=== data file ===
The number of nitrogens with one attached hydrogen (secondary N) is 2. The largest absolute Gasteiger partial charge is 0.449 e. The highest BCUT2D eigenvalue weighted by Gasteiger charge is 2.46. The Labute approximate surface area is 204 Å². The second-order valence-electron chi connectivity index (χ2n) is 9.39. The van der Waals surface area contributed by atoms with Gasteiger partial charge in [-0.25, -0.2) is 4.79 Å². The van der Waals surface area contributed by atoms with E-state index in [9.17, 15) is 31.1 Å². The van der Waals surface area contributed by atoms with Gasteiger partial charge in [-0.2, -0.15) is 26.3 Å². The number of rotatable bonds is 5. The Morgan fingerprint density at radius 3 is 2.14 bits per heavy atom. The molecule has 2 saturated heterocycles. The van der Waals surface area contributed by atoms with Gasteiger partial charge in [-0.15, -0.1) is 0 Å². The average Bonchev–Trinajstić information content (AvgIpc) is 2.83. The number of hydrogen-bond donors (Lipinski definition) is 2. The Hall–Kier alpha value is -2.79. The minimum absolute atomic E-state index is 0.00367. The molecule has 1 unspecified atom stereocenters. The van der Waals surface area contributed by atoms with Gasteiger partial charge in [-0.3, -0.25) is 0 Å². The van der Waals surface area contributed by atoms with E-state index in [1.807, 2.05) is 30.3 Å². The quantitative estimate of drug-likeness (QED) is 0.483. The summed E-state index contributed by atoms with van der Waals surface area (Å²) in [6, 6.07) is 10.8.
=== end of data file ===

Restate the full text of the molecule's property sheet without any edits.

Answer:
The number of nitrogens with one attached hydrogen (secondary N) is 2. The largest absolute Gasteiger partial charge is 0.449 e. The highest BCUT2D eigenvalue weighted by Gasteiger charge is 2.46. The Labute approximate surface area is 204 Å². The second-order valence-electron chi connectivity index (χ2n) is 9.39. The van der Waals surface area contributed by atoms with Gasteiger partial charge in [-0.25, -0.2) is 4.79 Å². The van der Waals surface area contributed by atoms with E-state index in [9.17, 15) is 31.1 Å². The van der Waals surface area contributed by atoms with Gasteiger partial charge in [-0.2, -0.15) is 26.3 Å². The number of rotatable bonds is 5. The Morgan fingerprint density at radius 3 is 2.14 bits per heavy atom. The molecule has 2 saturated heterocycles. The van der Waals surface area contributed by atoms with Gasteiger partial charge in [-0.15, -0.1) is 0 Å². The average Bonchev–Trinajstić information content (AvgIpc) is 2.83. The number of hydrogen-bond donors (Lipinski definition) is 2. The Hall–Kier alpha value is -2.79. The minimum absolute atomic E-state index is 0.00367. The molecule has 1 unspecified atom stereocenters. The van der Waals surface area contributed by atoms with Gasteiger partial charge in [-0.3, -0.25) is 0 Å². The van der Waals surface area contributed by atoms with E-state index in [1.807, 2.05) is 30.3 Å². The quantitative estimate of drug-likeness (QED) is 0.483. The summed E-state index contributed by atoms with van der Waals surface area (Å²) in [6, 6.07) is 10.8.